Ted Samson, InfoWorld, 18 Mar 2013 The 26-year-old security researcher sentenced to 41 months in prison for pulling e-mail address from public-facing server http://www.infoworld.com/t/hacking/andrew-auernheimer-joins-growing-list-of-so-called-hackers-facing-harsh-justice-214742
Chris Welch, 22 Mar 2013 @chriswelch "Apple yesterday rolled out two-step verification, a security measure that promises to further shield Apple ID and iCloud accounts from being hijacked. Unfortunately, today a new exploit has been discovered that affects all customers who haven't yet enabled the new feature. It allows anyone with your e-mail address and date of birth to reset your password -- using Apple's own tools. We've been made aware of a step-by-step tutorial (which remains available as of this writing) that explains in detail how to take advantage of the vulnerability. The exploit involves pasting in a modified URL while answering the DOB security question on Apple's iForgot page. It's a process just about anyone could manage, and The Verge has confirmed the glaring security hole firsthand." http://www.theverge.com/2013/3/22/4136242/major-security-hole-allows-apple-id-passwords-reset-with-email-date-of-birth
Actually you just need to use a screen name and something that looks like a valid e-mail address. It accepts and posts your comment; but yes it is a bit odd to request an e-mail address.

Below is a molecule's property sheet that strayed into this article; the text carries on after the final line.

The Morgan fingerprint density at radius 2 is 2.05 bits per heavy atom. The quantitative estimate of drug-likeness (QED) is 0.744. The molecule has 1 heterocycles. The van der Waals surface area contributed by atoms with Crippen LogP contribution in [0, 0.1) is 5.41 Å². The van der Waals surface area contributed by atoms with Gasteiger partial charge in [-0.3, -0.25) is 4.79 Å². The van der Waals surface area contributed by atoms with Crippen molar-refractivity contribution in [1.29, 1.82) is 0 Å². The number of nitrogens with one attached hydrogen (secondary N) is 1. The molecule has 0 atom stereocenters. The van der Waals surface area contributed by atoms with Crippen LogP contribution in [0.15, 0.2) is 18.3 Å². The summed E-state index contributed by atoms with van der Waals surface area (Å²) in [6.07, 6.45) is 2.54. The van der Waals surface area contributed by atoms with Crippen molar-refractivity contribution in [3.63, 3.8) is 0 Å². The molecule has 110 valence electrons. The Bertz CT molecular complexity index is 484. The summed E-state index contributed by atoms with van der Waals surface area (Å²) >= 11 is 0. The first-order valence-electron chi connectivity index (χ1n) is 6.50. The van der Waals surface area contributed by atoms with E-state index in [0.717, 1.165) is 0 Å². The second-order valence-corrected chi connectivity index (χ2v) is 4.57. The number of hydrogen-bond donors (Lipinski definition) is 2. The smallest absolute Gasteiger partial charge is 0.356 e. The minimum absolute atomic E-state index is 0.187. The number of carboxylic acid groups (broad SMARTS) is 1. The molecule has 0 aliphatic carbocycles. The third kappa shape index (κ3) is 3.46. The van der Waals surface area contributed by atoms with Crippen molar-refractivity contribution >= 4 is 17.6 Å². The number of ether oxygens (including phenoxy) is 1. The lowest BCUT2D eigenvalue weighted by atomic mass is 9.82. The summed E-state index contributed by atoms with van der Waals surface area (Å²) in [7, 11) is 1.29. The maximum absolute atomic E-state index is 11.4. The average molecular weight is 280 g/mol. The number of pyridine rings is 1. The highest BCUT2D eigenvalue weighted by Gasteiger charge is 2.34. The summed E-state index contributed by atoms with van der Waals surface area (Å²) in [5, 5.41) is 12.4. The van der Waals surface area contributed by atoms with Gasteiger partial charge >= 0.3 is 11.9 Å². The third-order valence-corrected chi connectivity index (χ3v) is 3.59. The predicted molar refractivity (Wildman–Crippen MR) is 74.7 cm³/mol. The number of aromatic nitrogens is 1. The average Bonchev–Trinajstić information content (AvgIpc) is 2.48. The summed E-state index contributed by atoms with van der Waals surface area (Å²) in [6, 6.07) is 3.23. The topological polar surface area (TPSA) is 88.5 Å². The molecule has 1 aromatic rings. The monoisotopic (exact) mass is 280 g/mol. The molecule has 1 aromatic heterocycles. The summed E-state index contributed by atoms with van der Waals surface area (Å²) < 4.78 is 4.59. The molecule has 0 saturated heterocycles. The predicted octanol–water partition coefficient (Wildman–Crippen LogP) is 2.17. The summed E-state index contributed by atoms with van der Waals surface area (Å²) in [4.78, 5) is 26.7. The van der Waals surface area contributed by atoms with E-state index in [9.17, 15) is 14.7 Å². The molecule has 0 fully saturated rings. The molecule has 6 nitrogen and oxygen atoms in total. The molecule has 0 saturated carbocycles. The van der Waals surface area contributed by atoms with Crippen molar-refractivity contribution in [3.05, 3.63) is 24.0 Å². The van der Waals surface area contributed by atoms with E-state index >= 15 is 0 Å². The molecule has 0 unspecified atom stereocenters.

Since when did NASA stop using 3 computers for deep space exploration? They always used to have every critical system in 3's for this very reason.
It is amazing that the system would be vulnerable to this attack, especially since the vulnerability has been suggested long before such systems have even existed. In his movie Sleeper, released in 1973, Woody Allen employs exactly this method to subvert a fingerprint scanning system; I'm quite sure he was not the first to suggest it either.
It's interesting to see how other jurisdictions handle this. There's been a recent case in the UK where the prosecutor did this (quote a maximum sentence). And on appeal this was all the justification the appeal court needed to throw a guilty plea out of the window and overturn the entire court-martial. The message is clear. In the UK this is totally unacceptable practice.
The IEEE 802.11 committee that developed the Wi-Fi specification conducted an extensive investigation into the interference potential of microwave ovens. A typical microwave oven uses a self-oscillating vacuum power tube called a magnetron and a high voltage power supply with a half-wave rectifier (often with voltage doubling) and no DC filtering. This produces an RF pulse train with a duty cycle below 50% as the tube is completely off for half of every AC mains cycle: 8.33 ms in 60 Hz countries and 10 ms in 50 Hz countries. This property gave rise to a Wi-Fi "microwave oven interference robustness" mode that segments larger data frames into fragments each small enough to fit into the oven's "off" periods. http://en.wikipedia.org/wiki/Electromagnetic_interference_at_2.4_GHz#Microwave_oven